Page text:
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This taro cake is a savory taro-based dish that you typically have at dim sum, stuffed with salty sausage, chewy mushrooms and starchy chunks of taro!

Taro Cake - Wu Tao Gou

Taro cake is a Cantonese dish typically served at dim sum. At home, I serve it more like a side dish, since the taro and rice flour make this more starchy/carby.
Course Side Dish
Cuisine Asian, Cantonese, Chinese
Keyword cilantro, dairy-free, dried shrimp, egg-free, lap cheong, nut-free, rice flour, sausage, shiitake mushrooms, shrimp, taro
Prep Time 15 minutes
Cook Time 15 minutes
Total Time 30 minutes
Servings 8 people
Calories 204 kcal


  • 2 links lap cheong (Chinese sausage), chopped
  • ¼ cup dried shrimp chopped
  • 4 shiitake mushrooms diced
  • 4 scallions chopped
  • 1 pound taro peeled and cut into ½-inch cubes
  • 1 teaspoon kosher salt
  • ½ teaspoon white pepper
  • 2 ½ cups water
  • 1 cup rice flour
  • 1 tablespoon soy sauce
  • 1 teaspoon sesame oil
  • ¼ cup chopped cilantro
  • ¼ cup chopped pickled mustard green bulb


  1. In a medium pan over medium-high heat, add the lap cheong and pan-fry until crispy and it renders its fat, 5-10 minutes. If there’s no sheen to the pan, add some more oil. Add the shrimp and mushrooms, and stir-fry for another minute. Add the scallions and taro, and stir-fry for 3 minutes. Season with salt, white pepper and sesame oil. Remove from heat and let it cool slightly.
  2. In a large bowl, mix the water and rice flour together until well combined; it should be really thin and watery, like a really watery pancake batter. Now add the taro mixture (no need to wait for it to cool completely). Mix until combined.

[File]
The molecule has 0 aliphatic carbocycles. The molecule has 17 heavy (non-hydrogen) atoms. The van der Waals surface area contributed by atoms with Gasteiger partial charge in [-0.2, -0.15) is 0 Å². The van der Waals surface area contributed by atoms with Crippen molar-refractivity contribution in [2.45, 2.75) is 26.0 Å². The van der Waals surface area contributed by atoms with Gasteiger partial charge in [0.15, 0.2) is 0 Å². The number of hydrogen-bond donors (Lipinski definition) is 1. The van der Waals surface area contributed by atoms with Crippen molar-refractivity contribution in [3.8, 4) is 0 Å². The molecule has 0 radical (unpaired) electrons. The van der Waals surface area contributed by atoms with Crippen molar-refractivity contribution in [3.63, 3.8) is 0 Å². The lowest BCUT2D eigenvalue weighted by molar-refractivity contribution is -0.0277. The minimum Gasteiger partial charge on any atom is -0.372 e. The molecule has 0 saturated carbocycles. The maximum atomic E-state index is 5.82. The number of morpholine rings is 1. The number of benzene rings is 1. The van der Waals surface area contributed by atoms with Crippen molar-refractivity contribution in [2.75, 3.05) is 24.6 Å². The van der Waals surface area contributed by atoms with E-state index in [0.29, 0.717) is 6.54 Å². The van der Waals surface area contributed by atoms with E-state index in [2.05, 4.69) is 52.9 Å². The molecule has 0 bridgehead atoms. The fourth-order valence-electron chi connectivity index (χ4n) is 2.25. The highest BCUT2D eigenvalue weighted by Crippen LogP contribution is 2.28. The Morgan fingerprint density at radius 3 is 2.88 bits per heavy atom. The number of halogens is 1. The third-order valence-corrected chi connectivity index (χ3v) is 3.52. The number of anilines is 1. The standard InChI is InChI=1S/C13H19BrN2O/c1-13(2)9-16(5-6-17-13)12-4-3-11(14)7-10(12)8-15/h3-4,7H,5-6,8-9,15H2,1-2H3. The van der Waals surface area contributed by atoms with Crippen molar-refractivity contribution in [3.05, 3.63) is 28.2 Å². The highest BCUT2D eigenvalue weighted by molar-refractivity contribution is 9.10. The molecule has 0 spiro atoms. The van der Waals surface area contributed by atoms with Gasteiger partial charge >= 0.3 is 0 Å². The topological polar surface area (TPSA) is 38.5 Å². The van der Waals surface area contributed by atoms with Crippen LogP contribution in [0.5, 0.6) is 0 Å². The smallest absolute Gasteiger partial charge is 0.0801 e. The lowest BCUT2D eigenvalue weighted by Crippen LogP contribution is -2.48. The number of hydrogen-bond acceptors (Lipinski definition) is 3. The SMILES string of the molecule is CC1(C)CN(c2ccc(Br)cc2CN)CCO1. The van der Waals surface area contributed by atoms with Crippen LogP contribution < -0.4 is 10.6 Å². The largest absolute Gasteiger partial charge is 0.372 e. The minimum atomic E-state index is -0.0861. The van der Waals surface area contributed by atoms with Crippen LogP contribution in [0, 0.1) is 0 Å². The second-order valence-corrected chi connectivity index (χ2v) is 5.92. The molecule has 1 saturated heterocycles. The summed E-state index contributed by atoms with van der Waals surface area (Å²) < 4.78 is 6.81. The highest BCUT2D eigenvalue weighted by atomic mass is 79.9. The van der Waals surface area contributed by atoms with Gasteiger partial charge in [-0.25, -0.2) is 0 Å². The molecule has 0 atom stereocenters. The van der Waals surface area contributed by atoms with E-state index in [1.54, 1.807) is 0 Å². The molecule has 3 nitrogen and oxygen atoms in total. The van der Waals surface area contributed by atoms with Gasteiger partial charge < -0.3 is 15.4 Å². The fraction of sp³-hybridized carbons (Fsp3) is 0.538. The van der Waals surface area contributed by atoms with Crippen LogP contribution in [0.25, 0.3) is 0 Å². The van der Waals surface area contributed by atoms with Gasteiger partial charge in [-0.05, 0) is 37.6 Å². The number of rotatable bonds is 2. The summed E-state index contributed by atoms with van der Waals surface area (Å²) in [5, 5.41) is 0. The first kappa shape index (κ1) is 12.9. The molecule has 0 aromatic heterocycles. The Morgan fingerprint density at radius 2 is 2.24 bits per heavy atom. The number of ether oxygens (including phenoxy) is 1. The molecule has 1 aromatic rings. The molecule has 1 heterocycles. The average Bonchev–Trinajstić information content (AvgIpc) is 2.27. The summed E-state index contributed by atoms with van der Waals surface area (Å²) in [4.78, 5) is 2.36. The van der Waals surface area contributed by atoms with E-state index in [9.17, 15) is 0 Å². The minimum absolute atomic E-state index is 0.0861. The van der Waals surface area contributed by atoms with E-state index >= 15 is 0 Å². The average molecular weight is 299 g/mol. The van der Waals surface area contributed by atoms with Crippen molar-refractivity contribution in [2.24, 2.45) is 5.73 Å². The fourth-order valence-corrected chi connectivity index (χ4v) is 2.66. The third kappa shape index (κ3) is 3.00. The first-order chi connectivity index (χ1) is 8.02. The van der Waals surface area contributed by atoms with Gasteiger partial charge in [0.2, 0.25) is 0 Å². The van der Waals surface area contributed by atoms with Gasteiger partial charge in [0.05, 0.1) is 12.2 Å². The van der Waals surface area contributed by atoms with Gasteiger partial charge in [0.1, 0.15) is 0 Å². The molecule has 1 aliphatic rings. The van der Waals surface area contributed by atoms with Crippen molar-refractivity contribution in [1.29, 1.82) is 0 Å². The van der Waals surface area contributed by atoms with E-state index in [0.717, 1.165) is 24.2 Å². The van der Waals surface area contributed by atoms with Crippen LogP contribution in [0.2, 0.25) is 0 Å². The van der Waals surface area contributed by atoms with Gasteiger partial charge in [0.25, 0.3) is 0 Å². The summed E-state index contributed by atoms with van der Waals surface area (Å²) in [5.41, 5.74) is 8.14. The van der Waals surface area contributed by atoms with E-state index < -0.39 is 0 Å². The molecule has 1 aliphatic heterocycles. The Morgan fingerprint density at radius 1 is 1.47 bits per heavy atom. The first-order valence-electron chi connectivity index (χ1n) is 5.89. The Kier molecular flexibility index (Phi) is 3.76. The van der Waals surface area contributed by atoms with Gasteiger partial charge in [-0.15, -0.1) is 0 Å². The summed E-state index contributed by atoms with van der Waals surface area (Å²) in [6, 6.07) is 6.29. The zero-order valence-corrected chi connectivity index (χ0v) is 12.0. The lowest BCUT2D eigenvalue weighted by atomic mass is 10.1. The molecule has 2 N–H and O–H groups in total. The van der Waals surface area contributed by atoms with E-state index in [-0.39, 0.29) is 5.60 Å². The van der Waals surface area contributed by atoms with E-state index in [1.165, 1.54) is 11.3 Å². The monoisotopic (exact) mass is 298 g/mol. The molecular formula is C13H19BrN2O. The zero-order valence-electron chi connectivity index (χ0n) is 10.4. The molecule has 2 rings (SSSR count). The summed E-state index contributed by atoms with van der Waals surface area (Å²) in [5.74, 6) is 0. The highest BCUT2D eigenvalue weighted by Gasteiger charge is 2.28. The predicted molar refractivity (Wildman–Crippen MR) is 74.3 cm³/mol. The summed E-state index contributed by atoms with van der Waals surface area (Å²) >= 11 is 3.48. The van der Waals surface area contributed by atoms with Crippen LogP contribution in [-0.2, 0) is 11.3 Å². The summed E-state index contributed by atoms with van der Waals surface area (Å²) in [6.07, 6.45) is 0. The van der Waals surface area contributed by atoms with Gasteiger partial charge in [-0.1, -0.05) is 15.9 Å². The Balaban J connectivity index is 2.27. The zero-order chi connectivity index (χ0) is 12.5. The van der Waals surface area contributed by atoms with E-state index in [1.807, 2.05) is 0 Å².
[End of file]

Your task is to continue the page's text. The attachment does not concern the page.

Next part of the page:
3. Generously oil one 8-inch round cake pan, and pour the mixture into the pan. The mix-ins should be barely submerged; if they aren't, add enough water until the mix-ins are submerged and gently mix the batter to re-combine.
  4. If you have a pressure cooker: place a metal rack in your insert, add enough water to come up halfway up the rack (about 1 cup), and place the taro cake on top of the rack. Cook at high pressure for 15 minutes, then let it naturally release.
  5. If you have a steamer: steam the taro cake in your steamer for 45 minutes. Make sure you start with enough water so the water does not dry out halfway.
  6. If you have neither a pressure cooker nor a steamer, use a wide, moderately deep skillet. Place a metal rack in the skillet, add enough water to come up halfway up the rack, and place the taro cake on top of the rack. Cook over medium heat; depending on how deep your skillet is, this can take 1-2 hours. Add water as needed if you see the pan start to dry out.
  7. The taro cake will be done when a toothpick inserted into the center of the cake comes out clean.
  8. Remove the wu tao gou from the cooking apparatus, and drizzle with the soy sauce and sesame oil. Sprinkle the cilantro and pickled mustard green bulb on top, then scoop and serve hot. You can also let it cool, then slice and pan-fry in a pan with some oil until crispy.

Recipe Notes

Make sure to use rice flour, not glutinous rice flour. You can find it at an Asian market packaged in a clear bag with red font.

The batter needs to be really watery because the taro soaks up a lot of liquid.